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Issue 9-16

The Circle of Love


“Don’t be cross, uncle!” said the nephew.

“What else can I be,” returned the uncle, “when I live in such a world of fools as this? Merry Christmas! Out upon merry Christmas! What’s Christmas time to you but a time for paying bills without money; a time for finding yourself a year older, but not an hour richer; a time for balancing your books and having every item in ‘em through a round of dozen of months presented dead against you? If I could work my will,” said Scrooge indignantly, “every idiot who goes about with “Merry Christmas’ on his lips, should be boiled with his own pudding, and buried with a stake of holly through his heart. He should!”

“Uncle!” pleaded the nephew.

This reading from the classic A Christmas Carol by Dickens began the sermon last Sunday preached at Fourth Presbyterian Church in Chicago by Rev. John Buchanan. My daughter and son-in-law and their two children had spent the weekend in the city giving out gift bags to homeless people and dropping twenty dollars of quarters and twenty gold dollars in the Salvation Army kettles. They invited me to be part of their project.

On this fourth Sunday of Advent, the choirs were in full form, singing descants from the back to familiar Christmas carols and processing forward through the chancel while wearing Advent-blue robes. Large greenery wreaths adorned every pillar and ropes of evergreens swagged the balconies. It looked like the holidays, sounded like the holidays and the warm welcome of ushers and church members made holiday hospitality feel real.

The point of Rev. Buchanan’s Scrooge-like introduction was to lead our minds to more contemporary Christmas grouches—the American atheists who are mounting their annual anti-Christmas campaign. In early November, the American Humanist Association launched what it described as the “largest, most extensive advertising campaign by a godless organization” in the history of mankind, complete with TV commercials on NBC and cable and print ads in USA Today, The Village Voice, and a handful of other publications.

The American Atheists followed up with a billboard near the Lincoln Tunnel in New Jersey showing the three wise men. The billboard proclaims:

 

“You KNOW it’s a myth.
This season, celebrate reason.”

 

Then, this Presbyterian pastor did a brilliant job of proclaiming that the reason for the season is not reason; it is love love. Christianity essentially overcomes the darkness in the world when it remembers this undying truth:

“So we have known and believe the love that God has for us. God is love, and those who abide in love abide in God, and God abides in them.”

1 John 4:16 NRSV.

This is the message of Christianity that we too often forget. It is not the protestors standing on the fringe of gravesites protesting gay lifestyles. It is not the self-righteous judgments of television evangelists. It is not the angry denunciations of self-appointed “prophets”. It is unaccountable acts of loving sacrifice that make a difference in the world. It is shared homes and meals. It is kind words spoken in harsh environments. It is forgiveness offered to persecutors. It is two people who work, for the sake of the God of love, to make a marriage succeed. It is weariness because of well doing. It is giving of one’s means. It is an overwhelming body of evidence that there are people in society who actually have known and believe the love God has for them, who abide in that love and consequently abide in God and He in them.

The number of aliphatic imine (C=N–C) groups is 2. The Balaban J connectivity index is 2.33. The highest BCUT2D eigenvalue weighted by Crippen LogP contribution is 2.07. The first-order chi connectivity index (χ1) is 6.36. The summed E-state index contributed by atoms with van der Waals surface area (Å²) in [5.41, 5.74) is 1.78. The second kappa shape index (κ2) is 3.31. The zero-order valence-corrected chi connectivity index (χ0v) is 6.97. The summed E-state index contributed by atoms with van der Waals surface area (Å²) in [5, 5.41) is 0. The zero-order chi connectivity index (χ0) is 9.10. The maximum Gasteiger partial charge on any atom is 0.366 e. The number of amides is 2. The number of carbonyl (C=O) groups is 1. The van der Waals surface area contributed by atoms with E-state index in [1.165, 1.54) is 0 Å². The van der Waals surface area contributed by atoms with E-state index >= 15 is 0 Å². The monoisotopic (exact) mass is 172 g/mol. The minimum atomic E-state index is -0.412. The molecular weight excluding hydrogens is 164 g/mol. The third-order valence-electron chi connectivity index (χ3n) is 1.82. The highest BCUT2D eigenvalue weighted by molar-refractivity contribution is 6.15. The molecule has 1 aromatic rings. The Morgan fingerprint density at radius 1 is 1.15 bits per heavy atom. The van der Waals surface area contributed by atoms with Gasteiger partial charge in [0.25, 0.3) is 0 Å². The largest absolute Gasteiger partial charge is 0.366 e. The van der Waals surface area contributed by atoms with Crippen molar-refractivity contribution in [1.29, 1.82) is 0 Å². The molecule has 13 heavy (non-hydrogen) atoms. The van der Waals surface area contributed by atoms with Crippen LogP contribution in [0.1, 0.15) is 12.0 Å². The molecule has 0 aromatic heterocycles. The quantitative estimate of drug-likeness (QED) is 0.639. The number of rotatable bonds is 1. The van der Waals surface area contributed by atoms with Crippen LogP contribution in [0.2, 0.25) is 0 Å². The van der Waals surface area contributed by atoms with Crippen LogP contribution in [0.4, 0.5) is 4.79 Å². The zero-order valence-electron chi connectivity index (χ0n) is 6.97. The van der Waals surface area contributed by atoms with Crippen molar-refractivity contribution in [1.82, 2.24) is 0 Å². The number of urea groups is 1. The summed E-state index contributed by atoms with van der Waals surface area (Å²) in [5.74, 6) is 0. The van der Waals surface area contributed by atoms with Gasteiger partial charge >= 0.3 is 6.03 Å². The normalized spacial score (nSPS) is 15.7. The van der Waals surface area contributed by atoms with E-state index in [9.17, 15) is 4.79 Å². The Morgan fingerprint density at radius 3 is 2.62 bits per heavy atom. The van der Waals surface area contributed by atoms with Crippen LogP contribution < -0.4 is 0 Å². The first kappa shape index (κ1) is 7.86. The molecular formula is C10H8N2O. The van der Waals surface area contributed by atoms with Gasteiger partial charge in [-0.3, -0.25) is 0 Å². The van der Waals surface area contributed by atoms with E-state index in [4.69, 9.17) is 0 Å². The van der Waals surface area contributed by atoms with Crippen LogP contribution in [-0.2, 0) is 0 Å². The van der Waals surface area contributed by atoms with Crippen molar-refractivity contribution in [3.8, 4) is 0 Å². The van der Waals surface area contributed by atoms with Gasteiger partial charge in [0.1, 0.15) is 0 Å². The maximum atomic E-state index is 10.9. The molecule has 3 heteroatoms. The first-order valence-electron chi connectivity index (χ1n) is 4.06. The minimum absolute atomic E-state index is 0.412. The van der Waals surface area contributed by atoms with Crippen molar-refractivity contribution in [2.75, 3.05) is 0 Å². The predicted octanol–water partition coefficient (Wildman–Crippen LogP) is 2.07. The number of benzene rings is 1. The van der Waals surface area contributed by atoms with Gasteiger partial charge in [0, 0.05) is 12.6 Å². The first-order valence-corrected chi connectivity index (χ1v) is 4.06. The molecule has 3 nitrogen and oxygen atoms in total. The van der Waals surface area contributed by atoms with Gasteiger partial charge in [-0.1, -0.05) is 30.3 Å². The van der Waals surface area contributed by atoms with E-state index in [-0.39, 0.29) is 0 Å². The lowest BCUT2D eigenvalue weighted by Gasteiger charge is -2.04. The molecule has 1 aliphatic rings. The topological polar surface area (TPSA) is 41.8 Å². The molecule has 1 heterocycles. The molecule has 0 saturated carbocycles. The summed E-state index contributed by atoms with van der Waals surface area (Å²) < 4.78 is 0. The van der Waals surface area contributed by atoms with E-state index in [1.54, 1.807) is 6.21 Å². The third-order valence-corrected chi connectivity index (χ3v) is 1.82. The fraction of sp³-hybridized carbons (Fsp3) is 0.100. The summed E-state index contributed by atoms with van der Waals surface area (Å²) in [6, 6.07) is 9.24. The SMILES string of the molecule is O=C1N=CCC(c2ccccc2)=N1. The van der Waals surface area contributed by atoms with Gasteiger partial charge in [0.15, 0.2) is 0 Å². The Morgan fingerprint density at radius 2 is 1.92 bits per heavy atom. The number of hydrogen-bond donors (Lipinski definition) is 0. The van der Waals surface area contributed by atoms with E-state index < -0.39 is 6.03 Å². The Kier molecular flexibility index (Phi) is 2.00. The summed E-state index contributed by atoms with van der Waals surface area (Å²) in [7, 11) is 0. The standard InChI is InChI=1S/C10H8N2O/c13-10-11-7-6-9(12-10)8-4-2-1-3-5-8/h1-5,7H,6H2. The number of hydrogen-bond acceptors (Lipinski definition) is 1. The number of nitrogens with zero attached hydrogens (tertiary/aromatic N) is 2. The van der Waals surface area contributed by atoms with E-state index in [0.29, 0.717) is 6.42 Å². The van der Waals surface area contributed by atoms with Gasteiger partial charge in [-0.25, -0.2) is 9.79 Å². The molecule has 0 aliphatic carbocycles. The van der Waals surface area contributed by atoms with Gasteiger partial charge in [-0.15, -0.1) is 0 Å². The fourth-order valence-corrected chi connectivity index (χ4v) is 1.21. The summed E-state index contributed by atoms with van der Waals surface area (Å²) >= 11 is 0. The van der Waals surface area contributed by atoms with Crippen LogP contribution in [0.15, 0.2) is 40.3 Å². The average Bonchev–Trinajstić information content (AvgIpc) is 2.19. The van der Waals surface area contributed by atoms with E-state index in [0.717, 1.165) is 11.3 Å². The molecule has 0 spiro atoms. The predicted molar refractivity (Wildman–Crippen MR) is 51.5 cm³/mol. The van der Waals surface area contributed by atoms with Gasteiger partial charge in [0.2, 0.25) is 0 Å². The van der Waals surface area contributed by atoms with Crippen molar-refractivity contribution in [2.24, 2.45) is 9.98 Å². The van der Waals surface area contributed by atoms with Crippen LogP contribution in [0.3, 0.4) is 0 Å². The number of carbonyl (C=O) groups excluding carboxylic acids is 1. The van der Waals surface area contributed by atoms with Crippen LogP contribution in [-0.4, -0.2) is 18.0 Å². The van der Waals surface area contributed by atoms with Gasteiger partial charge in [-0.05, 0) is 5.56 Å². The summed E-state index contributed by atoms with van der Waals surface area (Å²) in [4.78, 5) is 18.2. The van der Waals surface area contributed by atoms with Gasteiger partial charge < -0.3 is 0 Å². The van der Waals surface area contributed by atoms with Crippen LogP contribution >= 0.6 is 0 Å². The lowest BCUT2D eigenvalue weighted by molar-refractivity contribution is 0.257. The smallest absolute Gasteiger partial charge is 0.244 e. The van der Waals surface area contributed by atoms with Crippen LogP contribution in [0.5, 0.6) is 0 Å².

Love is a circle that stretches from an ancient past into a modern present. It is our evidence of things unseen. It is the love of a husband for a wife, and of a mother for a child. It is the love of a friend for a friend, and of a mother-in-law for her daughter-in-law. It is the kindness of a stranger for a stranger, of a teacher for a student, of the warm enfolding embrace of a neighbor for a neighbor. It is the love of a teenager for a parent. Love is what we know in our best moments, holding an infant in our arms or watching in the dark hours as a relative recovers from a fever, or seeing our family gathered in the candlelight of a Christmas meal. This is what makes the world understand that there is a reason for the season and it isn’t reason. It is love.

My prayer for you this Christmas is that you will abide in love.

Karen Mains

 

 

Sewing Lesson

The Circle of Love reaches from the past into the present:
Jennifer teaches Elizabeth, age 16, how to sew.

 

 


 


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Karen Mains

Karen Mains

“Love is a circle that stretches from an ancient past into a modern present. It is our evidence of things unseen. It is the love of a husband for a wife, and of a mother for a child. It is the love of a friend for a friend, and of a mother-in-law for her daughter-in-law. It is the kindness of a stranger for a stranger, of a teacher for a student, of the warm enfolding embrace of a neighbor for a neighbor. It is the love of a teenager for a parent. Love is what we know in our best moments, holding an infant in our arms or watching in the dark hours as a relative recovers from a fever, or seeing our family gathered in the candlelight of a Christmas meal. This is what makes the world understand that there is a reason for the season and it isn’t reason. It is love. ”

 

 

 


I know that I have life
only insofar as I have love.


I have no love
except it come from Thee.


Help me, please, to carry
this candle against the wind.


WENDELL BERRY

 



Copyright 2006-2010 Mainstay Ministries. All rights reserved.

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